Three Local Rappers Tell How They've Worked To Attain Measure Of Success
By ERIC R. DANTON
July 25, 2010
Chris Webby is a prolific mix-tape maker.
P.E.S.O. headed west for a few years.
Tone Benjaminz hones his craft in the studio.
All three are Connecticut rappers with a common goal: building a following for their music.
Creating an audience is a necessity for any career-minded artist, one made more challenging in a genre where live performance is often a secondary consideration. The template for rappers trying to establish themselves is different from the one their rock 'n' roll (or blues or country) counterparts have traditionally followed: Instead of building a fan base through relentless gigging, winning over crowds a roomful at a time, hip-hop tends to flip the script by trying to establish buzz that will attract an audience.
"The rock bands, they love to go out and play and perform for people. Sometimes the hip-hop crowd, they're in it for something else," says DJ Buck, program director on WZMX-FM (Hot 93.7), who hosts hip-hop showcases on Sunday nights at the Warehouse in Hartford. "Rappers, they want the reward at the end of the tunnel. They want to be on the radio."
If radio play is the Holy Grail, it's equally elusive. But there are plenty of other ways to be heard in the digital era, when it's easier than ever to record and release music on your own. That's the approach Webby, P.E.S.O. and Benjaminz all have taken.
"I don't ever chase radio," says P.E.S.O., 31, a Hartford native. "I make what I want to make, and if radio embraces it, cool. If not, I'll live."
Webby hasn't needed radio. Now 21, the Norwalk native started rapping in middle school, engaging in freestyle battles with classmates and rhyming off the top of his head at social functions in high school. After establishing a presence online via Facebook, YouTube and Twitter, he started performing at open mikes and friends' parties and giving away his music for free on mix-tapes, CD compilations of songs he's recorded. He's released three mix-tapes so far, with a fourth on the way.
"Probably the one after that I'll put out on iTunes," Webby says. "But you have to give your [expletive] out for free. There's so many people walking around trying to sell their CDs, and I used to do the same thing. But at the end of the day, what's more important — I've got $5 in my pocket, or someone's driving home listening to my music?"
Although he has yet to make any money on recordings of his music — brash, funny songs about his attention deficit disorder and fondness for weed — Webby says all of those free mix-tapes have led to paying gigs and inquiries from record labels.
"Honestly, I'm making a decent living off it now," he says. "I haven't had radio play yet; I'm just doing this off shows and a grass-roots fan base at this point."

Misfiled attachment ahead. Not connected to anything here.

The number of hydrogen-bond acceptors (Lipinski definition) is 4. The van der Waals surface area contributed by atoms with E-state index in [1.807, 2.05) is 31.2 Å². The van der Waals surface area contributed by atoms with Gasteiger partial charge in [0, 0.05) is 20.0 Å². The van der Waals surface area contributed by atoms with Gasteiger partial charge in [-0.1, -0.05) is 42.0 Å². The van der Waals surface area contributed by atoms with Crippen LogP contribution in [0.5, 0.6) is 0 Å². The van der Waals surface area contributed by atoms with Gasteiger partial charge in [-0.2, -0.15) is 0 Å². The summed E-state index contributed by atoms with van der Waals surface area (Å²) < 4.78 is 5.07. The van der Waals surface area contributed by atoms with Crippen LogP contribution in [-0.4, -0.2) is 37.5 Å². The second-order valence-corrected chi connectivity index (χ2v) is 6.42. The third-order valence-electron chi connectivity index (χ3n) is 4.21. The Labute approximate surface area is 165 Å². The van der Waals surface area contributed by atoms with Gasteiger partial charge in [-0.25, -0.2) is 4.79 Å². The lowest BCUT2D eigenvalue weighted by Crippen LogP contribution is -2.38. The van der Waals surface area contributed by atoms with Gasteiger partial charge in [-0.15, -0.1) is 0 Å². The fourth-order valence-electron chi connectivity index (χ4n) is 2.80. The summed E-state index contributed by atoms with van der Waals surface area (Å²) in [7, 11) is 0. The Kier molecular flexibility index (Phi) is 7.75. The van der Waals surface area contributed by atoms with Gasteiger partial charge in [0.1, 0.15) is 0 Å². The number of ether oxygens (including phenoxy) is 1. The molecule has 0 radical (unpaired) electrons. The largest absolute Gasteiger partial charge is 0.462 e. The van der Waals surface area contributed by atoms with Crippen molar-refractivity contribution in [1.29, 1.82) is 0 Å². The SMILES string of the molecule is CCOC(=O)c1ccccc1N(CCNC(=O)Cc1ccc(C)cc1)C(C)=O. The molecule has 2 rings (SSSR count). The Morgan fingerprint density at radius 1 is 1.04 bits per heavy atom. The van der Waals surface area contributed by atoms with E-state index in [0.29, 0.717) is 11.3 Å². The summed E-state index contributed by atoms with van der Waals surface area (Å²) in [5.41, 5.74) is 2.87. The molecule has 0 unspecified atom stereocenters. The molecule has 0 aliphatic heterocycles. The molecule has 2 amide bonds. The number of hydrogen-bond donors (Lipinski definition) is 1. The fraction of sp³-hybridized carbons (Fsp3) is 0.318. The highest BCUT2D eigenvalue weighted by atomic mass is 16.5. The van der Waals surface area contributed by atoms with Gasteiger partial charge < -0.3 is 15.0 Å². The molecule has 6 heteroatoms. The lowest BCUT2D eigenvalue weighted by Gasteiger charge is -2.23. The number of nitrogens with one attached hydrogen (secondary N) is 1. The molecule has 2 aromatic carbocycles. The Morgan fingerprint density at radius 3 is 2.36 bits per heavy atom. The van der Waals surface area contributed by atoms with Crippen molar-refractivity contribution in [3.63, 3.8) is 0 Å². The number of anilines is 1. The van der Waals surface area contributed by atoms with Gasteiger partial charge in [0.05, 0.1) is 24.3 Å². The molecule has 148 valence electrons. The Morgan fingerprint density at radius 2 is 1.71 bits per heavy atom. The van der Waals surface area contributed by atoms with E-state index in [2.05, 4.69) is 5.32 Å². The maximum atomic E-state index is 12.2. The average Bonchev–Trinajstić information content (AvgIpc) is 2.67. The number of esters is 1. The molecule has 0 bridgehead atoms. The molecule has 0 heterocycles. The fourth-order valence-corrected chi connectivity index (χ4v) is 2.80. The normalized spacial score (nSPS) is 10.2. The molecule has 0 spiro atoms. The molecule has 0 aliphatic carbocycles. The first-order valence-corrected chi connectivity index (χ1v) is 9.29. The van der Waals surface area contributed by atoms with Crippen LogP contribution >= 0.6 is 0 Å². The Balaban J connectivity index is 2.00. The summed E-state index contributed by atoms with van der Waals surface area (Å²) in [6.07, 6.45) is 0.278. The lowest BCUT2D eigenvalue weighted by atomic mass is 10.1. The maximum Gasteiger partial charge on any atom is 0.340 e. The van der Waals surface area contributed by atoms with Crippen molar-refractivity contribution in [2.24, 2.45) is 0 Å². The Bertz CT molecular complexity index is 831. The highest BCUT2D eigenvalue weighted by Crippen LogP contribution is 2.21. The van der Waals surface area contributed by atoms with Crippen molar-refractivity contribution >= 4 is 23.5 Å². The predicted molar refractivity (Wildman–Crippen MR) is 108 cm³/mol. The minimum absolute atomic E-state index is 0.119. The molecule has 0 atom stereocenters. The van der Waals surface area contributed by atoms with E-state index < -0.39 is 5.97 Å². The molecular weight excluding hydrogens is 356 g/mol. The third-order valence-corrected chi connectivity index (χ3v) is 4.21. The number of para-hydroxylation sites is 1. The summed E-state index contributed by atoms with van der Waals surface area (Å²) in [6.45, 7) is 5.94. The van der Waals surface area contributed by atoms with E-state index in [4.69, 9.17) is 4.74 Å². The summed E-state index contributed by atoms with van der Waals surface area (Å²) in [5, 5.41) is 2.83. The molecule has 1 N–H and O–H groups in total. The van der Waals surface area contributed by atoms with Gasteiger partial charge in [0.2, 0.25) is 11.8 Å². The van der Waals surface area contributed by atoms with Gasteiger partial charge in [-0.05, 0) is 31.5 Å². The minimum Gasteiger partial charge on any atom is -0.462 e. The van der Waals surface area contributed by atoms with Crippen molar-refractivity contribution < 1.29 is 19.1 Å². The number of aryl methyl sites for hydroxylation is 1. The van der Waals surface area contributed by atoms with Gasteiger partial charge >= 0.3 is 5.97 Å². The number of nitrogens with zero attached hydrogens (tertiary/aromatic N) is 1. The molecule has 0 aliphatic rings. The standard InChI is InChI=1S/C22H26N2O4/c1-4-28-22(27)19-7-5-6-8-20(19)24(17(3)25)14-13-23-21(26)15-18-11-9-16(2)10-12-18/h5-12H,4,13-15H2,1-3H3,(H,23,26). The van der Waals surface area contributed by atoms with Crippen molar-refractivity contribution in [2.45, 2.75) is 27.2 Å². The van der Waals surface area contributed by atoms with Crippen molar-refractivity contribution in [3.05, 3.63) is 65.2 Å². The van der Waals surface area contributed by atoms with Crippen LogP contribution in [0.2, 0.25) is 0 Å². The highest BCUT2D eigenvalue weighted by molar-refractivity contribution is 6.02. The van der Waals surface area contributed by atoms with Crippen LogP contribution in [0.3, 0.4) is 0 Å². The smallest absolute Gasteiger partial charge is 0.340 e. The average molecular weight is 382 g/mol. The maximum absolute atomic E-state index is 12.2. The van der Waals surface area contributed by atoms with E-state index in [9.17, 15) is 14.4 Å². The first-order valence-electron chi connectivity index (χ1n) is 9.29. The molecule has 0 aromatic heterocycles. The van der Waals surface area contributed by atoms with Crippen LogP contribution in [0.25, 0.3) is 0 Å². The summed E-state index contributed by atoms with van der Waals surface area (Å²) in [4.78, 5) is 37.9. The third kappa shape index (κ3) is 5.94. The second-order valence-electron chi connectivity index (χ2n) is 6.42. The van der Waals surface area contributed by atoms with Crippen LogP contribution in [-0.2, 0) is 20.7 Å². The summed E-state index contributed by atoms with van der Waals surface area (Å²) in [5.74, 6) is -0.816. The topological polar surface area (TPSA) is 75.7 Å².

P.E.S.O. tried a different approach to building a local following: He left.
After scrapping around the Hartford-area scene for years, performing at open mikes and block parties and trying to run a fledgling record label, P.E.S.O. was discouraged by the lack of mutual support among would-be rappers here.
"It's the whole crab in the barrel mentality: No one wants to see anyone come up if they're not coming up," he says. "Everyone has a friend that's doing it, so their first thought is, 'Why would I support you when my boy John up the street is doing the same thing?'"
Eager for a change of scenery, P.E.S.O. moved to Los Angeles. There, he says, he was performing regularly in clubs when he ran into a disc jockey he knew from Hartford at a Grammy party. The DJ returned home to talk him up on the radio.
"When you start doing things outside your market, and it seems bigger than it really is, it'll get back home, and people will respect you more, at least from what I've seen," says P.E.S.O., who has since moved to Manchester and self-released "The Air," an album of what he calls "alternative hip-hop" songs.
Like Webby, P.E.S.O. stresses the importance of social media as a promotional tool, regardless of physical location.
"We're in a digital age, so you've got to have a strong Internet presence," he says. "You have to have the YouTube thing going on, Facebook, Twitter, all the new social-networking sites."
Along with freebies and social media, having confidence is key in building a following, the rappers say — especially having the confidence to be real, even if that means avoiding the usual rap clichés that have served others.
Benjaminz, a "thirtysomething" Hartford rapper, came up in the '90s, when gangsta rap was at its height. Fifteen years later, though, he's ready to hear something else.
"We've seen the drug deals go down, task-force round-ups, shootings in the streets and clubs," says Benjaminz, who has collaborated with other area rappers and worked on a solo career that last year yielded the self-released "Same Game, No Pressure." "We've seen the scantily clad women and fast money. Been there, done that. We're adults raising kids now. Where's the rapper fed up about long lines at Wal-Mart?"
Even Webby — who's serving three years' probation for driving the getaway car after his friends robbed a drug dealer last year at Hofstra University on Long Island — steers clear of his run-in with the law in his music.
"If I talk about it, it's about how everybody makes mistakes," he says. "Dude, I rap about weed and girls and a lot of clever metaphors and cartoon references from when we were little kids. I really speak to my generation, kids who grew up in the '90s and late '80s. I talk about [expletive] that they can relate to. That's No. 1 Webby rule right there: Be yourself. If you're not being yourself, people will see through that eventually."
Reprinted with permission of the Hartford Courant.
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